By Jay Houston
Since I started playing poker eight years ago I have read hundreds of poker blogs. I’m always curious to see how players take their games to the next level. What I found in common in all of those blogs was that every young player’s game was kicked up a notch when they started discussing advanced strategy with players who were playing higher than them.
I was fortunate enough to hang out with some of the biggest names in online poker during the World Series of Poker this summer and I got to talk some mixed-game strategy. I was in a hotel room and a couple of the guys started talking about a fixed-limit Omaha/8 hand. I found it very interesting so I thought I would share.
Playing a $400-$800 seven-game, our hero was in the big blind with –––. The button raised and our hero called to see a flop of ––. Our hero, who flopped the nuts, led out and the villain helped him cap it. The turn brought the 8S for a second flush draw and once again the players capped the pot.
The river brought the to complete one of the flush draws and pair the board. Here is where it gets interesting: After our hero decided to check, the villain took a few seconds and put out a bet, and then our hero check-raised! The villain tanked and then folded as our hero scooped.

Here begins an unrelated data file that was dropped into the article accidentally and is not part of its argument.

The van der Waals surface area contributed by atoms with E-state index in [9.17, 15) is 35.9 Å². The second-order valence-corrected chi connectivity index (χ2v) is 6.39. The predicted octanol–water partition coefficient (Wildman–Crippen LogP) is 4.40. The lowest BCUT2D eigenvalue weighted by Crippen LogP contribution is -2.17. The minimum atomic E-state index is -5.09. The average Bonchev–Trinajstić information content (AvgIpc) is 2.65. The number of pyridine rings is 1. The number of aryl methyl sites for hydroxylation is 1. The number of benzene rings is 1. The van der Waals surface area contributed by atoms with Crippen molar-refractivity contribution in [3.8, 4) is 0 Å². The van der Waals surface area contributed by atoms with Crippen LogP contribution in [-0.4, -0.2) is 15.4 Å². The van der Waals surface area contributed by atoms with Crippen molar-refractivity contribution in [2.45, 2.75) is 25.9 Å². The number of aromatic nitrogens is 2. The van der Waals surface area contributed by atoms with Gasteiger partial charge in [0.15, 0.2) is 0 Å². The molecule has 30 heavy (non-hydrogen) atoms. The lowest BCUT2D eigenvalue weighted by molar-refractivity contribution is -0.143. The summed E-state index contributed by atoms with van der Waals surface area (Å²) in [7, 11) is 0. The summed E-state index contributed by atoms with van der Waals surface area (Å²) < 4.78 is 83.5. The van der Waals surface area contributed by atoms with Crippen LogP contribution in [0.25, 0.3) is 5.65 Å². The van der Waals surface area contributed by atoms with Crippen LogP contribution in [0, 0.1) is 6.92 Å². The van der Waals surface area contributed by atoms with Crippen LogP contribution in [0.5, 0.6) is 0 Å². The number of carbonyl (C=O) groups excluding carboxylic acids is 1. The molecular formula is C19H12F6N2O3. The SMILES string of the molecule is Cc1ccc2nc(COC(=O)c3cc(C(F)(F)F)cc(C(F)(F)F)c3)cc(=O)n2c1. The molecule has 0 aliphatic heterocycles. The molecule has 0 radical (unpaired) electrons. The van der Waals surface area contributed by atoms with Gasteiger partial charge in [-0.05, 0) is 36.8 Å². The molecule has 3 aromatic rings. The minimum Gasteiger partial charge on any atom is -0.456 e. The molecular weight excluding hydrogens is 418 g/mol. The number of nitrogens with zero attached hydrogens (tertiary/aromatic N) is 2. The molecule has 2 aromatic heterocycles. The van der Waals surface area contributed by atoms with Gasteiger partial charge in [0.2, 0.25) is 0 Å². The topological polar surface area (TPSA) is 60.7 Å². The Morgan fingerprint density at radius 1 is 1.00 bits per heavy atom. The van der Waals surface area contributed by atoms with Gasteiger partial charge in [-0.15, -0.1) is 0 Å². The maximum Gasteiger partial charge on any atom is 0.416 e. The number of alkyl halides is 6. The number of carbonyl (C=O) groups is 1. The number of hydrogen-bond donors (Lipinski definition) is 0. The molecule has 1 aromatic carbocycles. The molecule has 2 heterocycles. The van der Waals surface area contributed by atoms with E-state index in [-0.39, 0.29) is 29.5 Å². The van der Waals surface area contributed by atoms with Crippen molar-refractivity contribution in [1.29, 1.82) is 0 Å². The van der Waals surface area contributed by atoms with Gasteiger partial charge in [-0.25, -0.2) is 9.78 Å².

Basically what happened was both players flopped the nuts and capped it until the river. Our hero knew the villain had A-J-X-X at the very least and would not fold to a bet on the river. By checking he left the villain to a decision to bet the scary board for a value bluff or to check behind and save money on rake. When the villain bet, our hero took the gamble of risking an extra bet to win the entire pot and prevent the chop. His gamble was hoping he wasn’t freerolled by a hand like A-J-K-10, but since our hero had the in his hand it increases the play’s chances of success.
I can honestly say if I were in this situation a few months ago, check-raising definitely would not have been in my arsenal. But now it is, and I hope it’s in yours as well.
— Jay Houston is a young poker pro and is a sit-n-go specialist. You can email him at firstname.lastname@example.org